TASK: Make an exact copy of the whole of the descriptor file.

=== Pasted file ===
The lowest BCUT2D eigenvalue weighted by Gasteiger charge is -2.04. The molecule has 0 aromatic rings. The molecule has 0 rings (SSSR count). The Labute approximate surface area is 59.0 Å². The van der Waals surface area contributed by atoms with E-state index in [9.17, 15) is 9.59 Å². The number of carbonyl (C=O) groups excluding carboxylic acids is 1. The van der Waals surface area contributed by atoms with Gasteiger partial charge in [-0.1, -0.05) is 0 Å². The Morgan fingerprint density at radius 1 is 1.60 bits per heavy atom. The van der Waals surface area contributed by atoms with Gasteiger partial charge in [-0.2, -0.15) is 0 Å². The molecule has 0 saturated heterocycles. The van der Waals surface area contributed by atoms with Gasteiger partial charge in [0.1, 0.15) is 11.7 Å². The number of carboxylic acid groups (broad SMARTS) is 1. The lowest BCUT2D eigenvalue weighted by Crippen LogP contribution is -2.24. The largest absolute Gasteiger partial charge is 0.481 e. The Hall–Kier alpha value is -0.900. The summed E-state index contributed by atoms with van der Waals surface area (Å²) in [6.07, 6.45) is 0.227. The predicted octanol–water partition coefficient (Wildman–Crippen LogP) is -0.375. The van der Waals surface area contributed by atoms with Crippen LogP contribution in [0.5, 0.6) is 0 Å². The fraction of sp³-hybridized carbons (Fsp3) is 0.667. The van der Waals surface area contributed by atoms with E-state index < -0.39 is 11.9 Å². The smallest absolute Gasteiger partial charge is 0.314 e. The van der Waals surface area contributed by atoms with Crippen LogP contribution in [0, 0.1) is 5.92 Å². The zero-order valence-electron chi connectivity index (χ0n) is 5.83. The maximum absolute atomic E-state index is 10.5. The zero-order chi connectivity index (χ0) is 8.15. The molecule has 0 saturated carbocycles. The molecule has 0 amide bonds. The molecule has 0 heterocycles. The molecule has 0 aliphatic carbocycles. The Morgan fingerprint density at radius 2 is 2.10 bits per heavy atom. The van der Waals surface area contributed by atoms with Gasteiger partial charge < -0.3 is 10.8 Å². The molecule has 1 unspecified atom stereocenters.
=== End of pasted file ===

The lowest BCUT2D eigenvalue weighted by Gasteiger charge is -2.04. The molecule has 0 aromatic rings. The molecule has 0 rings (SSSR count). The Labute approximate surface area is 59.0 Å². The van der Waals surface area contributed by atoms with E-state index in [9.17, 15) is 9.59 Å². The number of carbonyl (C=O) groups excluding carboxylic acids is 1. The van der Waals surface area contributed by atoms with Gasteiger partial charge in [-0.1, -0.05) is 0 Å². The Morgan fingerprint density at radius 1 is 1.60 bits per heavy atom. The van der Waals surface area contributed by atoms with Gasteiger partial charge in [-0.2, -0.15) is 0 Å². The molecule has 0 saturated heterocycles. The van der Waals surface area contributed by atoms with Gasteiger partial charge in [0.1, 0.15) is 11.7 Å². The number of carboxylic acid groups (broad SMARTS) is 1. The lowest BCUT2D eigenvalue weighted by Crippen LogP contribution is -2.24. The largest absolute Gasteiger partial charge is 0.481 e. The Hall–Kier alpha value is -0.900. The summed E-state index contributed by atoms with van der Waals surface area (Å²) in [6.07, 6.45) is 0.227. The predicted octanol–water partition coefficient (Wildman–Crippen LogP) is -0.375. The van der Waals surface area contributed by atoms with Crippen LogP contribution in [0.5, 0.6) is 0 Å². The fraction of sp³-hybridized carbons (Fsp3) is 0.667. The van der Waals surface area contributed by atoms with E-state index < -0.39 is 11.9 Å². The smallest absolute Gasteiger partial charge is 0.314 e. The van der Waals surface area contributed by atoms with Crippen LogP contribution in [0, 0.1) is 5.92 Å². The zero-order valence-electron chi connectivity index (χ0n) is 5.83. The maximum absolute atomic E-state index is 10.5. The zero-order chi connectivity index (χ0) is 8.15. The molecule has 0 saturated carbocycles. The molecule has 0 amide bonds. The molecule has 0 heterocycles. The molecule has 0 aliphatic carbocycles. The Morgan fingerprint density at radius 2 is 2.10 bits per heavy atom. The van der Waals surface area contributed by atoms with Gasteiger partial charge < -0.3 is 10.8 Å². The molecule has 1 unspecified atom stereocenters.